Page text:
We disagree with TVSquad‘s assessment of Craig Ferguson‘s year for many reasons. So we offer this rebuttal to writer Gary Susman (right) in which he says:
Craig Ferguson: Loser. Craig started the year with a classy gesture, laying off the Jay-vs.-Conan jokes because the battle between two multimillionaires seemed so trivial in light of the recent Haitian earthquake.
Indeed, Craig may be the brainiest host in late-night, he writes novels and screenplays, he’s capable of holding thoughtful discussions with literate guests (like Stephen Fry, whom he had on for a full hour) and he spins dazzling, seemingly stream-of-consciousness monologues that go on for 10 minutes or more, essentially writing nearly an hour’s worth of new jokes each week.
Yet he’s also the silliest host, never too proud to do bathroom humor and happy to experiment with seemingly juvenile gambits (the all-puppet show, the robot-skeleton sidekick, the opening song-and-dance numbers, the ‘Doctor Who’ tribute episode). ‘The Late Late Show’ is becoming the most innovative children’s show that’s on too late for actual children to watch.
Ferguson may have felt comfortable trying these shenanigans because he had a solid ratings lead over Jimmy Fallon, but now, they tend to tie. Still, Craig did enjoy some milestones in 2010: he had a big part in the hit cartoon feature ‘How to Train Your Dragon,’ and he got to host the Discovery Channel’s Shark Week.
Respectfully, we must disagree with your assessment of Craig Ferguson as a “loser” among this year’s late night hosts. We do so not only because you disparage him for being silly (we happen to like silly) but also because of Ferguson’s growing recognition as a host of substance. Consider that in 2010 alone, he performed a wildly successful stand up comedy tour to sold out houses across the country including Carnegie Hall, was nominated for a Grammy Award for the audio version of his autobiography and won the prestigious George Foster Peabody Award.
The Peabody in particular, which most often honors journalists, was clear recognition of his skill as an interviewer, recognizing his deft and touching interview with Archbishop Desmond Tutu. And his hour-long interview with Stephen Fry in February was critically acclaimed by many, including Roger Ebert, who tweeted: Everyone loved Craig Ferguson & Stephen Fry in conversation. Just talking! Revolutionary: Talk show with real conversation; Dana Stevens of Slate, Ken Tucker of Entertainment Weekly, Michael Giltz for the Huffington Post and TVSquad‘s own Danny Gallagher.
But importantly, the silliness you decry is merely a device; a buffer and a welcome release from the standard late night fare of celebrity guest interviews and guys in suits behind desks. The show’s key strengths of a monologue based more on storytelling than punchline, frank interviews in which he ritually throws away the pre-written “blue cards”, and unabashed violations of the fourth wall create and endearing connection with his audience. The puppets allow his inner subversive voice to speak more freely. The musical numbers allow us to laugh at ourselves and the constraints we all sometimes feel in our lives. And gimmicks like the robot skeleton sidekick and the Doctor Who episode are tweaks at convention that dare allow a television host to have geek-like passions including Nicolas Cage films with flaming skulls and science fiction shows that delighted part of what at times was a darker youth. The silliness allows him to get away with in-depth conversations with archbishops, authors and philosophers. Contrast has value; the serious stuff benefits from the humor. Just as Craig himself credits David Letterman with lovingly deconstructing the late night genre, Craig is now taking that deconstructionist and thinly-veiled anarchist attitude to the next level, succeeding brilliantly.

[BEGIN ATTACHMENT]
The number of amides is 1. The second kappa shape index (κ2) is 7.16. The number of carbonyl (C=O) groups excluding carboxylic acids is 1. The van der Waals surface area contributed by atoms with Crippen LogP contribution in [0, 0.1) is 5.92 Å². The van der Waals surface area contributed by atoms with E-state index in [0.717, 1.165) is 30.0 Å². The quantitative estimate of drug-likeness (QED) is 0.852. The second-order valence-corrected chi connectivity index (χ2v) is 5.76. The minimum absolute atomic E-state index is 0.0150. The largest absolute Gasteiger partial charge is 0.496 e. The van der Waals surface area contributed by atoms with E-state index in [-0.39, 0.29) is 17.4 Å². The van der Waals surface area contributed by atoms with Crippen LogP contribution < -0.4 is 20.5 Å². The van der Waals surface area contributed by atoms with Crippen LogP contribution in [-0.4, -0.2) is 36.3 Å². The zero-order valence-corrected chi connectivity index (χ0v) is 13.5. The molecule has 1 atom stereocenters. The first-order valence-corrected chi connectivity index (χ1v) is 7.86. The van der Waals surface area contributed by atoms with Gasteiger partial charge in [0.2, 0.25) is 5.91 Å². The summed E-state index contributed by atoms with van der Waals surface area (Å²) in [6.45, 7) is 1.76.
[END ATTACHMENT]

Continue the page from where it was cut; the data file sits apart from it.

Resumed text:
In his suddenly high-profile circumstances, Conan O’Brien was clearly a winner this year and we can’t argue that Jimmy Kimmel, Jimmy Fallon and David Letterman were each winners in their own way. But Craig Ferguson was clearly a winner as well, as is his audience night after night. The Late Late Show receives little in the way of promotion and those who have found the show on their own have found a gem. We admit this rebuttal comes from the perspective of decidedly biased fans of Craig Ferguson. But we have earned that bias after years of watching a talented, thoughtful and creative man become a talk show host no one could have predicted. Even an unbiased observer can see Craig is clearly a winner.
More proof of Craig’s popularity? The two stand up comedy performances he scheduled March 16 and 17 in Denver sold out in two days. He has added two more shows on Friday, March 18th.
The website Monsters and Critics enjoy Billy Connolly‘s gag Friday night about eating salad at parties.
Craig’s sister Lynn Ferguson is producing two new 30-minute presentations at the Stella Adler Theatre in Los Angeles on January 17, 18 and 19. She is also reprising her on-woman show, Heart and Sole, at the Dezart One Gallery in Palm Springs, CA February 11 and 12. Tickets for that show do not appear to be on sale quite yet.
LLS producer Michael Naidus likes to travel during his time off and this year will be no exception: Breakfast today – bagels in NY Breakfast tomorrow – view of the pyramids of Giza. Please send pictures, Michael.
Saturday, December 18th is United Nations International Migrants Day, Find a Friend/Be a Friend Day and Bake Cookies Day. We know lots of people who are baking cookies this weekend. Sunday, December 19th is Oatmeal Muffin Day, Look for an Evergreen Day (cutting it pretty close to Christmas isn’t it?) and “I’ve Fallen And I Can’t Get Up” Day, because the commercial for the medical alert device it advertised first aired in 1985 on that date.
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